Facing The Enemy
I walked across Oak Court to Jeremy’s room one morning and saw Giles Twatte. It was obvious he disliked me and the feeling was mutual. He was openly dismissive and seemed too impressed with himself. And one of us would necessarily have to beat the other in terms of graded legal work, seeing as we were in direct competition with each other. He caught up with me, looking self-assured in his expensive suit.
“Good lord, it looks like Bertie has beaten George already. And I hear you didn’t do too well at Bar School. Rotten luck old boy, I’m going to enjoy beating the likes of you.” He wore a slimy smile.
“You’ve a high opinion of yourself,” I said.
“Chippy, aren’t we?”
I stopped and leant in. “Who the FUCK d’you think you are? Look, you do your thing and I’ll do mine, but…” I drilled my eyes through him. “NEVER speak to me again.”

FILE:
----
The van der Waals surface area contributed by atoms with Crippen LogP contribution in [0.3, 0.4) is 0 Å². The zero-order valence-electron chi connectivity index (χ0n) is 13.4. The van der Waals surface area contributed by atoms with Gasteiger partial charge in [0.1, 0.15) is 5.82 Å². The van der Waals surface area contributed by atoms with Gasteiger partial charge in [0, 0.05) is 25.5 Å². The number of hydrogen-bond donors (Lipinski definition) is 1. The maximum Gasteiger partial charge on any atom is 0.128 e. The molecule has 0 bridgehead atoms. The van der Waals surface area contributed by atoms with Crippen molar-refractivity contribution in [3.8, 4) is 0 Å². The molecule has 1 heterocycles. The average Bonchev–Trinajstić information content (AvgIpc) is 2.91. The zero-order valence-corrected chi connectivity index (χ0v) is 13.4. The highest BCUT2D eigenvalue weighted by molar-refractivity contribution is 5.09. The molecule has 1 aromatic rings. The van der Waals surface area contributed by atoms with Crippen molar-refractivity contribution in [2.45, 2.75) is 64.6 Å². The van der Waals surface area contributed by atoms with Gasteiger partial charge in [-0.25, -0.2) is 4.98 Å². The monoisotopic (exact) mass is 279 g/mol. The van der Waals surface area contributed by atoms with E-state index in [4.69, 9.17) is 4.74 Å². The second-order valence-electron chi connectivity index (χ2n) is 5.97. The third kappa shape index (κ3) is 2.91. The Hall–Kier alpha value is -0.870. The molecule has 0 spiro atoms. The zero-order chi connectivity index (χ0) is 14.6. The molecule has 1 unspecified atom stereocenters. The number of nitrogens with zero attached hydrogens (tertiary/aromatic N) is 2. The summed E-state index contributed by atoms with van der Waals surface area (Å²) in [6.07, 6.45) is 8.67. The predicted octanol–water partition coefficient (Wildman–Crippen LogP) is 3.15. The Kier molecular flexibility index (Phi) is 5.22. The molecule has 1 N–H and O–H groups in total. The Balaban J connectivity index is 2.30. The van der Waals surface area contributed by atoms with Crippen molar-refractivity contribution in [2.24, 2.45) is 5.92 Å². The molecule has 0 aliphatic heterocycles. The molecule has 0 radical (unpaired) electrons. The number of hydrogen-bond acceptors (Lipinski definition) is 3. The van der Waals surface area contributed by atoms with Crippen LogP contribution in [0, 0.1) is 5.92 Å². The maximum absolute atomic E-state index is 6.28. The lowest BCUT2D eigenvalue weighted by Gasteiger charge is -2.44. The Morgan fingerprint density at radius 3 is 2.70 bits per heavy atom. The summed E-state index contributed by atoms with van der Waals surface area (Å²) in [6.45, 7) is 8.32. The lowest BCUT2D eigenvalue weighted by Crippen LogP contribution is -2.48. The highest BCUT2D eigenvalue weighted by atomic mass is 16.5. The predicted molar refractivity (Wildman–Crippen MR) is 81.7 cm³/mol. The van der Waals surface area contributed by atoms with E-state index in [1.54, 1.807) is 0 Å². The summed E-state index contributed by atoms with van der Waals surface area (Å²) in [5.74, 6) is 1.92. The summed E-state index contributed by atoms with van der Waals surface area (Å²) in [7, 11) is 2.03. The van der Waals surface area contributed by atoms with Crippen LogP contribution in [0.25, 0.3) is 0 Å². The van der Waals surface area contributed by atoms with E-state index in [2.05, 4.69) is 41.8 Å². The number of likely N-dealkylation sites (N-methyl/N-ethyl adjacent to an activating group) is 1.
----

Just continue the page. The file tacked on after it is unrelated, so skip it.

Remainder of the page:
He walked away and peered over his shoulder, looking a bit less sure of himself. Our mutual dislike had at least hit the surface and my will to succeed was rising. The thing about people like Giles Twatte is they have gone through life being told they are the best, no matter what, and have fully bought into the idea. Whereas I’d been put down for much of my life. But I refused to accept failure and punched my way through anything in the way. As far as I saw it, I had the competitive edge.